Heaven protect us from unreconstructed Neo-cons such as ex-UN ambassador John Bolton, who wants to send aircraft carrier battle groups into the Straits of Taiwan, as if we were still living in that lost world of American pre-eminence in 1996, when China was still too weak to respond, and did not have operational missiles able to sink US carriers far at sea. Yet variants of the Bolton view are gaining ground on Capitol Hill.
Yes, China’s leaders should be careful not to succumb to the Wilhelmine illusion that economic and strategic momentum is the same as actual power.
There is a new edge to Chinese naval policy in the South China Sea, causing Japan, Vietnam, Indonesia, and the Philippines to cleave closer to the US alliance. Has Beijing studied how German naval ambitions upset the careful diplomatic legacy of Bismarck and pushed an ambivalent Britain towards the Entente, even to the point of accepting alliance with Tsarist autocracy?
Factions in Beijing appear to think that China will win a trade war if Washington ever imposes sanctions to counter Chinese mercantilism. That is a fatal misjudgement. The lesson of Smoot-Hawley and the 1930s is that surplus states suffer crippling depressions when the guillotine comes down on free trade; while deficit states can muddle through, reviving their industries behind barriers. Demand is the most precious commodity of all in a world of excess supply.
The political reality is that China’s export of manufacturing over-capacity is hollowing out the US industrial core, and a plethora of tricks to stop Western firms competing in the Chinese market rubs salt in the wound. It is preventing full recovery in the US, where half the population is falling out of the bottom of the Affluent Society . Some 43.2m people are now on food stamps. The US labour force participation rate has fallen to 64.3pc, worse than a year ago. Only the richer half is recovering.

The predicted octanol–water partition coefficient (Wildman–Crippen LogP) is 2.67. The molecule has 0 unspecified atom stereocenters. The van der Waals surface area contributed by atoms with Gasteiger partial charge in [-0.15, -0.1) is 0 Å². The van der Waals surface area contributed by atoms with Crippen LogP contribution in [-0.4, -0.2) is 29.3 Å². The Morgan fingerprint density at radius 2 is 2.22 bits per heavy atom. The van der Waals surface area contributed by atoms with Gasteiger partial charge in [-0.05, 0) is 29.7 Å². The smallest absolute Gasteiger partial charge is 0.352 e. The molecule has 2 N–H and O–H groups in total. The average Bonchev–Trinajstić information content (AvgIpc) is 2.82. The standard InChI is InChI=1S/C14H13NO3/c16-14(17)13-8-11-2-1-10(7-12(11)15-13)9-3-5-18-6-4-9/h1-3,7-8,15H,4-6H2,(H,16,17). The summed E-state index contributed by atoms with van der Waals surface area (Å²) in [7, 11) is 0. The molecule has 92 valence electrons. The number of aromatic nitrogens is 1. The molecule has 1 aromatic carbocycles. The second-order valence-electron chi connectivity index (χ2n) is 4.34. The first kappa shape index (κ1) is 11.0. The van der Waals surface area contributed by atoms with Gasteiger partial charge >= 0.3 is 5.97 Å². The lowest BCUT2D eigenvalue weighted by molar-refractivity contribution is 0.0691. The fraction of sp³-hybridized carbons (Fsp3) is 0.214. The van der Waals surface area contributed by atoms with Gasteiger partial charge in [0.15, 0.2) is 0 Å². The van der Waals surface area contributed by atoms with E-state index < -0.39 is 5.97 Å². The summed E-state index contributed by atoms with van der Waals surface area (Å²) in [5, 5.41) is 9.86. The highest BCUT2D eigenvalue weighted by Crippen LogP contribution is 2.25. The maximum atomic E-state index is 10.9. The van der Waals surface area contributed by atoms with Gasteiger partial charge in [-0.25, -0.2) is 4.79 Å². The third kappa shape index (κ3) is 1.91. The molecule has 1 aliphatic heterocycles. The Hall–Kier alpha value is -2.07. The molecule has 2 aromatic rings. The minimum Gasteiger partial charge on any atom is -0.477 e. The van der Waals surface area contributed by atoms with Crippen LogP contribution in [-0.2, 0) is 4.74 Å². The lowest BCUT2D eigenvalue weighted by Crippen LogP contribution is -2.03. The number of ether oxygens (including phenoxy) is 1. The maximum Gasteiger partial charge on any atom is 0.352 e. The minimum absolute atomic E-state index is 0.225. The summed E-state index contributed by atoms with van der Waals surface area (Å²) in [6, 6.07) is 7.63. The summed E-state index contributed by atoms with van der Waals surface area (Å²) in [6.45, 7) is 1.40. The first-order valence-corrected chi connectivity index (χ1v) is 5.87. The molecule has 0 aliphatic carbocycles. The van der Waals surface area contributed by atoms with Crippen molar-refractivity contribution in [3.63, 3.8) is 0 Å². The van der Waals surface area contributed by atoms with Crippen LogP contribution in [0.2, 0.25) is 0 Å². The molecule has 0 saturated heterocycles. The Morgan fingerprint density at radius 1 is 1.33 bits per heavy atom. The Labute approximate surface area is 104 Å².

The roots of this imbalance lie in the structure of globalisation and East-West capital flows – and no doubt the deficiencies of US school education – but China plays a central role, and this will not tolerated for much longer if Beijing is also perceived to be a strategic enemy. China’s economic and military goals are in conflict. One defeats the other.
The undervalued yuan is merely the visible tip of the mercantilist iceberg, and is a diminishing factor in any case as leaked dollar stimulus from the Fed’s QE drives up Chinese wage inflation.
What matters is that China’s entire credit, tax, and regulatory system is geared towards subsidised capital for exporters.
Professor Michael Pettis from Beijing University argues that a key reason why Chinese consumption has collapsed from 48pc to 36pc of GDP over 12 years – and therefore why China cannot eliminate the trade surplus with the US – is that the banking system has been bailed out with an interest rate subsidy extracted from depositors, shifting income from the people to corporate debtors. Unfortunately, this is about to happen again.
A cocky China needs to watch its step, as does a rancorous America, before resentments feed on each other in a Wilhelmine spiral.
The Chinese have no recent history of sweeping territorial expansion (except Tibet). The one-child policy has left a dearth of young men, and implies a chronic aging crisis within a decade. This is not the demographic profile of a fundamentally bellicose nation.
The correct statecraft for the West is to treat Beijing politely but firmly as a member of global club, gambling that the Confucian ethic will over time incline China to a quest for global as well as national concord. Until we face irrefutable evidence that this Confucian bet has failed, 'Boltonism’ must be crushed.
Appeasement, your hour has come.